On June 12th I’ll be leading a discussion for The Interrogang, a monthly meetup at Artefact, Stirchley, on the role of artists and artworks in addressing issues related to data, AI and computing trends.

All are welcome! The event runs 7:30 - 9:30pm.

This is obviously a massive topic that could go in all sorts of directions so I’d like to use Golan Levin’s 20 minute talk to Google engineers as a framework.

Golan is an artist and educator who teaches at Carnegie Melon and directs the Studio for Creative Inquiry. He’s been making art with computers and data for many many years and, as an academic, has a good handle on what it all might mean.

While this talk is pretty rapid fire and doesn’t shy away from academic language, it outlines some very useful areas that I’d like us to discuss.

Bottom Feeding on Surevillance Technology

This feels like a good description of what we’re all doing when we’re working on data projects as artists, researchers, hackers etc. This relationship dynamic feels worth exploring.

Once AI works it just becomes engineering

Using AI tech for “useless”, serendipitous things helps retain it’s intelligence.

This is a common defense of art - that it must be useless because without that we lose our humanity. Interesting to see Golan apply that here. Is he right?

Augmented Hand Series


This computer-vision app videos a hand and adds, subtracts or warps fingers live.

“The confusing ownership of a body”.

“To make our most familiar extensions unfamiliar.”



Play with it online

“a visual search engine for satellite imagery”

Orbital insight for the rest of us.

“Maybe useful but mostly useless thing that allows you to see the world in a new way, to see structure where maybe you didn’t see it before.”

Golan describes it “in short” as:

  • an instrument for visual discovery.
  • a scafold for cybernetic serendipity.
  • an augmentation for controlled surprise.

The Most Wanted Paintings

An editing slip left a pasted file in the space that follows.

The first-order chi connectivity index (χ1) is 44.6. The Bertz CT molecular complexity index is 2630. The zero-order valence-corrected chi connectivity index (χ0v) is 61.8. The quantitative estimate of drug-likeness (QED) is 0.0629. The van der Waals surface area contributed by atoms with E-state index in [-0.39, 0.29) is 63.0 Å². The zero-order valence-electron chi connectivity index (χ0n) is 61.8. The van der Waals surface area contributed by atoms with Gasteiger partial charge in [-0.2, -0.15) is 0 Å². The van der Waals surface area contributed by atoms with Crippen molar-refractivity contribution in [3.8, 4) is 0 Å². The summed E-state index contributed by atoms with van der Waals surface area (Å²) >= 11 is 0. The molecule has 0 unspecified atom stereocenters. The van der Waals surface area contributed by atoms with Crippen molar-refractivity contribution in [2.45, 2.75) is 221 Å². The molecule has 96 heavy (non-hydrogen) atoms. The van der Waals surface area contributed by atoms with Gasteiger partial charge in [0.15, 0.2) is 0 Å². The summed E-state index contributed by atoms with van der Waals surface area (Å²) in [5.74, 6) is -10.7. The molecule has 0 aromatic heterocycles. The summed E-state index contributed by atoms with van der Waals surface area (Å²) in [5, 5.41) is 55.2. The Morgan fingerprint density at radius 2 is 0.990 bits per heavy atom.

Artwork that parodies the attempts to quantify artistic masterpieces through empirical surveys.

Talking about digital works that strive to be “Art”: “What these approaches miss is the relationship of the artwork to its audience, and the socal context of this transmission.”

When The Machine Made Art

by Grant Taylor.

Considering how culturally indispensable digital technology is today, it is ironic that computer-generated art was attacked when it burst onto the scene in the early 1960s. In fact, no other twentieth-century art form has elicited such a negative and hostile response. When the Machine Made Art examines the cultural and critical response to computer art, or what we refer to today as digital art. Tracing the heated debates between art and science, the societal anxiety over nascent computer technology, and the myths and philosophies surrounding digital computation, Taylor is able to identify the destabilizing forces that shape and eventually fragment the computer art movement.

Seeing Things that Aren’t There


Using Optical Illusions, talks about finding technologies that “beat the brain”.

Pareidolia - a psychological phenomenon in which the mind responds to a stimulus, usually an image or a sound, by perceiving a familiar pattern where none exists.

“You see life in the things around you whether you want to or not.”

“Intelligence is in the mind of the beholder and artists are great at manipulating the mind of the beholder.”

Great AI art made by engineers



Janelle Shane’s generative names for things.

  • Joyous and useless. We appreciate them because there is a grain of truth in them. (Literally, as they’re generated from real names.)

Image Synthesis from Yahoo’s open_nsfw

  • “This is conceptual art of the highest order!”

Worries and Concerns


As an artist he’s sensitive to a side of visual culture and the way in which visual techniques are being optimised within it.

Face Tracking of occluded faces (masks, scarfs, etc)

  • Evil twin of edges2cats.

Computational Gaydar

Why does this happen?

  • Individual Level
  • Institutional Level

Involve Artists in Research Laboratories

Concludes with:

  • Artists bring criticiality to environment vulnerable to tech-optimism and technophilia.
  • Help predict shots from the outside. “Maybe you shouldn’t do that?”

Discussion points

Since artists are adept at understanding the disconnect between the world and how we see it, can they warn us when that disconnect is being exploited for evil?